My sons’ teachers
What do I want from my sons’ teachers?
Perfection? No. I am not perfect, so why should I expect that from anyone else?
Unending patience? No. If that were what I sought, I’d send them to school with robots instead of human beings.
Children who immediately master everything to which they’re exposed? No. It takes me weeks and months to master my own new lessons, no matter how beautifully they’re taught. Others can only present; it’s up to the student to learn.
Book knowledge my sons will acquire as they’re ready, with guidance in and outside of school. Overall, what I want for them is knowledge and wisdom that can’t be found in books but can be found in the adults around them–me, their dad, their grandparents, their aunties and uncles, my friends, and, of course, their teachers.
I can’t be with my sons all day every day. It is their teachers who will guide my sons through most their waking hours each week and so, walking away from my sons each morning, I find myself thinking again and again what I want from their guides. What I come to again and again is that I want my son’s teachers to:
- Express what they know, tangible and intangible, and show that it’s OK not knowing; it’s by embracing not knowing that we can begin the journey to knowing
- Laugh with my children as often as possible, so that they grow up understanding life and learning are fun, not chores to be grudgingly undertaken
- Discipline with patient recognition that children are children, who don’t often mean to misbehave but don’t always yet know what’s right and wrong, and others are just too overcome by the goodness of being alive to temper their joy with burgeoning reason
- Smile at my children with the light of love in their eyes, so my sons feel through that love as if I am near at heart even when I cannot be near in body
It was so hard dropping my baby off for the first time a couple of months ago. At the end of his second full week, I walked in and found his afternoon teacher, Miss R, holding him, looking into his eyes and singing to him. I broke down crying, blubbering my thanks that he is so very well loved in my absence.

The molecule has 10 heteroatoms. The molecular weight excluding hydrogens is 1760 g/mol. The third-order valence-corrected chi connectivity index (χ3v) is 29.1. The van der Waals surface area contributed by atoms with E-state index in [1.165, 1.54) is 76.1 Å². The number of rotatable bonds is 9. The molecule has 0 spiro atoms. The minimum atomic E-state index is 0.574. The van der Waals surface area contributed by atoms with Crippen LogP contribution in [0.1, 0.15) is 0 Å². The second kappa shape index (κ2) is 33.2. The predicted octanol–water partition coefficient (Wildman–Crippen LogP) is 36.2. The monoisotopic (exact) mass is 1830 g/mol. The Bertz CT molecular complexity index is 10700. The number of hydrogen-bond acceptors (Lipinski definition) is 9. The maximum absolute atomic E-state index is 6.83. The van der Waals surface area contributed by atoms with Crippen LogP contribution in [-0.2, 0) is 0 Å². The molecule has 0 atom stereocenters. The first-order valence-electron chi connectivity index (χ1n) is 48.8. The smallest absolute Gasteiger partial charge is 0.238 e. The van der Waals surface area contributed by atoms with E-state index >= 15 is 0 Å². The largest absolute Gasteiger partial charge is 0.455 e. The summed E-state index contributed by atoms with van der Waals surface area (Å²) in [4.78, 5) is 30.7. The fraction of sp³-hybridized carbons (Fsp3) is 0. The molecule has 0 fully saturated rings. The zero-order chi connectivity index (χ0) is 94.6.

Today, two months later, I walk away from my sons’ school every morning confident that each of my sons’ teachers is imparting on my sons the lessons I most want them to learn. I drive away with a measure of sadness that I must drive away, but with enormous joy as well picturing my baby son’s open-mouth smiles of pure glee at each of the schools’ teachers. Remembering my oldest son telling me at bedtime recently, “I’m sad I’m not in Miss M’s class anymore,” and being overwhelmed with gratitude for his school when he explained further, “I like Miss A, too, but I’m going to miss Miss M.”
“You’ll still get to see her every day,” I told him while stroking his hair. As as he drifted to sleep, I couldn’t help but be gladder with each stroke that I, too, will get to see her and each of those amazing women almost every day.
That’s what I want from my sons’ teachers: for them to keep giving whatever it is they give that inspires such love from my sons.
This post is dedicated to:
- Brandy, Justina, and Sarah, teachers who don’t personally teach my sons but passionately, lovingly and quickly weighed in when I expressed concern with my eldest son’s temporary school a few months ago
- Miss C, who spoke so warmly of my eldest son when I called her crying about that same school; my son, she told me, was far too sweet a soul to suffer his days with a teacher who cared only that he sat still and more immediately excel in the ways most important to her
- Miss A, to whom my eldest son was delighted to return after his short stint elsewhere; her open communication, warmth tempered by clearly expressed expectations, and amused smiles are a blessing. She tells me he will be ready for first grade by the end of this year, and I believe it, but it’s who she is that’s most important to me now
- Miss M, whose gentleness is so immense that I feel calmed by a single smile, and who both teaches and disciplines with such tenderness it is no surprise she was able to ease my son back away from being scared of school and into being excited by it
- Miss J, who tends to my littlest one most the day; I seldom get to see her with him because she arrives after and leaves before me, but see in her loving smiles (and how my son so joyously returns them) all I need to see
- Miss R, who keeps on singing to my littlest one, and talking to him, and making me walk away every evening, with one child on my hip and another child’s hand in mine, whispering thank you